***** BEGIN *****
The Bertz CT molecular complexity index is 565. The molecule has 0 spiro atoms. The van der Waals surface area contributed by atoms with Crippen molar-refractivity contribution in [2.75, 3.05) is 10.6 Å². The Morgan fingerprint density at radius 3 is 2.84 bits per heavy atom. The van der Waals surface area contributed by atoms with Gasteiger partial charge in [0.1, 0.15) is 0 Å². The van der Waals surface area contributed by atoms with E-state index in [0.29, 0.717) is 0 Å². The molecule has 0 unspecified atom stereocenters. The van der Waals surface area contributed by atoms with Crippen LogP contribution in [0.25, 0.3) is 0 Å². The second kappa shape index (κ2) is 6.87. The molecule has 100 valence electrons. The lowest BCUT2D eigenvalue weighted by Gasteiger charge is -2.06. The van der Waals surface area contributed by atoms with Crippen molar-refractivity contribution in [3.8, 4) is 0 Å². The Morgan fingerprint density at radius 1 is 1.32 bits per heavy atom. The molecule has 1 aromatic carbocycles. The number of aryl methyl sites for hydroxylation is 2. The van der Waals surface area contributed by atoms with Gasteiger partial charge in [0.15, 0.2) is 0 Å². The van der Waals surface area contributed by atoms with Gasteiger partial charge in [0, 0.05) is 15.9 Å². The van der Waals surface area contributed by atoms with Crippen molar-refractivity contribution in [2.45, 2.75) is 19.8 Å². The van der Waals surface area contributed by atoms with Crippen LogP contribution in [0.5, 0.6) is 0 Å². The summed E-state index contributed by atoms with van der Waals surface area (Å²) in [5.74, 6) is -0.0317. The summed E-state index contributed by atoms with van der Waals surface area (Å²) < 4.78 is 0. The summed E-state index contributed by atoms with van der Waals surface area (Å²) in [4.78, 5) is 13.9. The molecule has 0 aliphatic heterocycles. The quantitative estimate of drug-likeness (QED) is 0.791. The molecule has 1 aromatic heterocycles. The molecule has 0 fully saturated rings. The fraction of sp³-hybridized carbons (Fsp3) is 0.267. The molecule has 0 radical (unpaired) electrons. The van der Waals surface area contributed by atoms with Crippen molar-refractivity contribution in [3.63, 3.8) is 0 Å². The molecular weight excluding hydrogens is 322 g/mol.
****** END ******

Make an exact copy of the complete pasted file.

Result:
The Bertz CT molecular complexity index is 565. The molecule has 0 spiro atoms. The van der Waals surface area contributed by atoms with Crippen molar-refractivity contribution in [2.75, 3.05) is 10.6 Å². The Morgan fingerprint density at radius 3 is 2.84 bits per heavy atom. The van der Waals surface area contributed by atoms with Gasteiger partial charge in [0.1, 0.15) is 0 Å². The van der Waals surface area contributed by atoms with E-state index in [0.29, 0.717) is 0 Å². The molecule has 0 unspecified atom stereocenters. The van der Waals surface area contributed by atoms with Crippen LogP contribution in [0.25, 0.3) is 0 Å². The second kappa shape index (κ2) is 6.87. The molecule has 100 valence electrons. The lowest BCUT2D eigenvalue weighted by Gasteiger charge is -2.06. The van der Waals surface area contributed by atoms with Crippen molar-refractivity contribution in [3.8, 4) is 0 Å². The Morgan fingerprint density at radius 1 is 1.32 bits per heavy atom. The molecule has 1 aromatic carbocycles. The number of aryl methyl sites for hydroxylation is 2. The van der Waals surface area contributed by atoms with Gasteiger partial charge in [0.15, 0.2) is 0 Å². The van der Waals surface area contributed by atoms with Gasteiger partial charge in [0, 0.05) is 15.9 Å². The van der Waals surface area contributed by atoms with Crippen molar-refractivity contribution in [2.45, 2.75) is 19.8 Å². The van der Waals surface area contributed by atoms with Crippen LogP contribution in [0.5, 0.6) is 0 Å². The summed E-state index contributed by atoms with van der Waals surface area (Å²) in [5.74, 6) is -0.0317. The summed E-state index contributed by atoms with van der Waals surface area (Å²) < 4.78 is 0. The summed E-state index contributed by atoms with van der Waals surface area (Å²) in [4.78, 5) is 13.9. The molecule has 0 aliphatic heterocycles. The quantitative estimate of drug-likeness (QED) is 0.791. The molecule has 1 aromatic heterocycles. The molecule has 0 fully saturated rings. The fraction of sp³-hybridized carbons (Fsp3) is 0.267. The molecule has 0 radical (unpaired) electrons. The van der Waals surface area contributed by atoms with Crippen molar-refractivity contribution in [3.63, 3.8) is 0 Å². The molecular weight excluding hydrogens is 322 g/mol.